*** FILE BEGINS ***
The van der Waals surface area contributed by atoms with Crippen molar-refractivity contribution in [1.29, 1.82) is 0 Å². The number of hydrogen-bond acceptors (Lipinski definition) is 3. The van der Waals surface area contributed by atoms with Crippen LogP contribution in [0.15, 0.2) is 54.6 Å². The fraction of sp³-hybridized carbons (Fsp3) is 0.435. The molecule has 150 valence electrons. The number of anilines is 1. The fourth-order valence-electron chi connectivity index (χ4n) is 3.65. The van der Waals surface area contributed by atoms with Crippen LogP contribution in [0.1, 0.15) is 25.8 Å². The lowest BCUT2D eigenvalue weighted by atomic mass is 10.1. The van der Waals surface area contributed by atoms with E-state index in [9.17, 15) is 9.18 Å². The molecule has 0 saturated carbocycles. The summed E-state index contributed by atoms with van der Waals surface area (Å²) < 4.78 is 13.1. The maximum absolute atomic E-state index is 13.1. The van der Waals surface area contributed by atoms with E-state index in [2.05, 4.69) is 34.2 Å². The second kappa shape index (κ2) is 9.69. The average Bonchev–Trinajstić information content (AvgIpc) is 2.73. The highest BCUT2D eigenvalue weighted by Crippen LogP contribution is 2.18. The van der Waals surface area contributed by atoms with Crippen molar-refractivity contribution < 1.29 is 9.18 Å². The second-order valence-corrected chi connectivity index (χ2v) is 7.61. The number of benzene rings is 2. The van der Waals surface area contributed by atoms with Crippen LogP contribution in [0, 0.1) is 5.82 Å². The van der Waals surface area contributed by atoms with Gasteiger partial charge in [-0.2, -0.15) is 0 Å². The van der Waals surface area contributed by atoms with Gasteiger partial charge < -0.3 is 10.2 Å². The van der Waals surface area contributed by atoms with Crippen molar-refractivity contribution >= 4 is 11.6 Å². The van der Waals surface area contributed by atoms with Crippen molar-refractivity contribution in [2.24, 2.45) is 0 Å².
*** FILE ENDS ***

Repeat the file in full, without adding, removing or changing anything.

The van der Waals surface area contributed by atoms with Crippen molar-refractivity contribution in [1.29, 1.82) is 0 Å². The number of hydrogen-bond acceptors (Lipinski definition) is 3. The van der Waals surface area contributed by atoms with Crippen LogP contribution in [0.15, 0.2) is 54.6 Å². The fraction of sp³-hybridized carbons (Fsp3) is 0.435. The molecule has 150 valence electrons. The number of anilines is 1. The fourth-order valence-electron chi connectivity index (χ4n) is 3.65. The van der Waals surface area contributed by atoms with Crippen LogP contribution in [0.1, 0.15) is 25.8 Å². The lowest BCUT2D eigenvalue weighted by atomic mass is 10.1. The van der Waals surface area contributed by atoms with E-state index in [9.17, 15) is 9.18 Å². The molecule has 0 saturated carbocycles. The summed E-state index contributed by atoms with van der Waals surface area (Å²) < 4.78 is 13.1. The maximum absolute atomic E-state index is 13.1. The van der Waals surface area contributed by atoms with E-state index in [2.05, 4.69) is 34.2 Å². The second kappa shape index (κ2) is 9.69. The average Bonchev–Trinajstić information content (AvgIpc) is 2.73. The highest BCUT2D eigenvalue weighted by Crippen LogP contribution is 2.18. The van der Waals surface area contributed by atoms with Crippen molar-refractivity contribution < 1.29 is 9.18 Å². The second-order valence-corrected chi connectivity index (χ2v) is 7.61. The number of benzene rings is 2. The van der Waals surface area contributed by atoms with Crippen LogP contribution in [0, 0.1) is 5.82 Å². The van der Waals surface area contributed by atoms with Gasteiger partial charge in [-0.2, -0.15) is 0 Å². The van der Waals surface area contributed by atoms with Gasteiger partial charge < -0.3 is 10.2 Å². The van der Waals surface area contributed by atoms with Crippen molar-refractivity contribution >= 4 is 11.6 Å². The van der Waals surface area contributed by atoms with Crippen molar-refractivity contribution in [2.24, 2.45) is 0 Å².